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Certain; Certainly; Certainty

CERTAIN; CERTAINLY; CERTAINTY

ser'-tin, ser'-tin-li, ser'tin-ti:

The rendering of some Hebrew words and forms expressive of what is definitely settled or determined.

(1) Translation of the Hebrew nakhon, "to be established" or "fixed," as in Deuteronomy 13:14 (Hebrew 15); Deuteronomy 17:4; 1 Samuel 23:23 (of Exodus 16:4, "a certain rate every day" the King James Version). In the New Testament it is the rendering of asphales, asphaleia, from "a" privative and sphallein, "to shake" or "move"; as in Luke 1:4, "the certainty of those things" = actual circumstances; Acts 21:34; 22:30; 25:26.

(2) The word "certain" is also employed in the Old Testament to bring out the force of the absolute infinitive form used with the finite verb to express emphasis or to strengthen the idea of the main verb (Kautzsch-Gesenius, Hebrew Grammar, translation Collins-Cowley, 357, 3). Such usage occurs in Genesis 18:10; Joshua 9:24; Leviticus 5:19; 24:16; 1 Samuel 20:3 the King James Version; 1 Kings 2:37; Jeremiah 26:15; 36:29; 42:19,22; 44:17.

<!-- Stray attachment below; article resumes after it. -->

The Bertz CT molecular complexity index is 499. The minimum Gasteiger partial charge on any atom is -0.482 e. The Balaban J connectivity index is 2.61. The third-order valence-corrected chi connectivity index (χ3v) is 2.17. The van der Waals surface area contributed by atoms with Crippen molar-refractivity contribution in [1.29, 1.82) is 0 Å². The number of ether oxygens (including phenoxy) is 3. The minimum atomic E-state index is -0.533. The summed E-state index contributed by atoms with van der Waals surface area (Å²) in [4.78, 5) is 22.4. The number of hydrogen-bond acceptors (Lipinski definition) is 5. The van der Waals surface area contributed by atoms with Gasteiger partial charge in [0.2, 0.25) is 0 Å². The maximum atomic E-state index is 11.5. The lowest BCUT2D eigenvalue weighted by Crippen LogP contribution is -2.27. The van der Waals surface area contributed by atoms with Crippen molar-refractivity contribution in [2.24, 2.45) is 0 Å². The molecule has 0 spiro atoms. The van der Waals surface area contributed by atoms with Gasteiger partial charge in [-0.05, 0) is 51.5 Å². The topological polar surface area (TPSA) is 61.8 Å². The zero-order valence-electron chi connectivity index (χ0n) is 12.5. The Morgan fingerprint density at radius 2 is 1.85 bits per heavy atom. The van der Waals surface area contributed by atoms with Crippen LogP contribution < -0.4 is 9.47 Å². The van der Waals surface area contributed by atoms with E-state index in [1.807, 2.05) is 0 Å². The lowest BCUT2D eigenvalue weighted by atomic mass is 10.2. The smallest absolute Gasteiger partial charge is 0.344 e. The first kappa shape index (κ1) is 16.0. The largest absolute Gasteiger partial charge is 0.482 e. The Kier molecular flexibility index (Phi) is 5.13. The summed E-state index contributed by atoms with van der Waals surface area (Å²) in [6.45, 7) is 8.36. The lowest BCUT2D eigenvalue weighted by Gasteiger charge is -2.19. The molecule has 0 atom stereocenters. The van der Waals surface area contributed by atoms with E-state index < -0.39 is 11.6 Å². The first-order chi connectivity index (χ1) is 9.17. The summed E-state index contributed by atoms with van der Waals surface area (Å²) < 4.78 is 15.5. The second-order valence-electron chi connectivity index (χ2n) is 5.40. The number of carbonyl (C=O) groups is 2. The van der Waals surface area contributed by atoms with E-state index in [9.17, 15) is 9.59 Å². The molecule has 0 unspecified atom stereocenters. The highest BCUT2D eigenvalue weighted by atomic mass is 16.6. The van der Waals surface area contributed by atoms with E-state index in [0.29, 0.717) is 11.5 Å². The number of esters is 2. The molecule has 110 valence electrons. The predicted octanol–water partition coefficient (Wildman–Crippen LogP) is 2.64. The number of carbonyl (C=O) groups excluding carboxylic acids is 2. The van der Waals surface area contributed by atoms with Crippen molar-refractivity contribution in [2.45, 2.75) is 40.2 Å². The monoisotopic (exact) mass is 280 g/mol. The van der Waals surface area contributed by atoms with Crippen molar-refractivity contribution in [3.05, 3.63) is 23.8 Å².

(3) The word "certain" is also made auxiliary to bring out the force of such expressions as the Hebrew yatsabh, "to be firm," as in Daniel 2:8; also in the New Testament, of the verb astatein as in 1 Corinthians 4:11, "have no certain dwelling-place."

(4) Mention might be made also of "certain" as the rendering of sundry words, as 'akh, in Lamentations 2:16; ki, in Exodus 3:12; and ontos, in Luke 23:47, all being expressions for what is sure, beyond doubt.

W. N. Stearns


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Bibliography Information
Orr, James, M.A., D.D. General Editor. "Entry for 'CERTAIN; CERTAINLY; CERTAINTY'". "International Standard Bible Encyclopedia". 1915.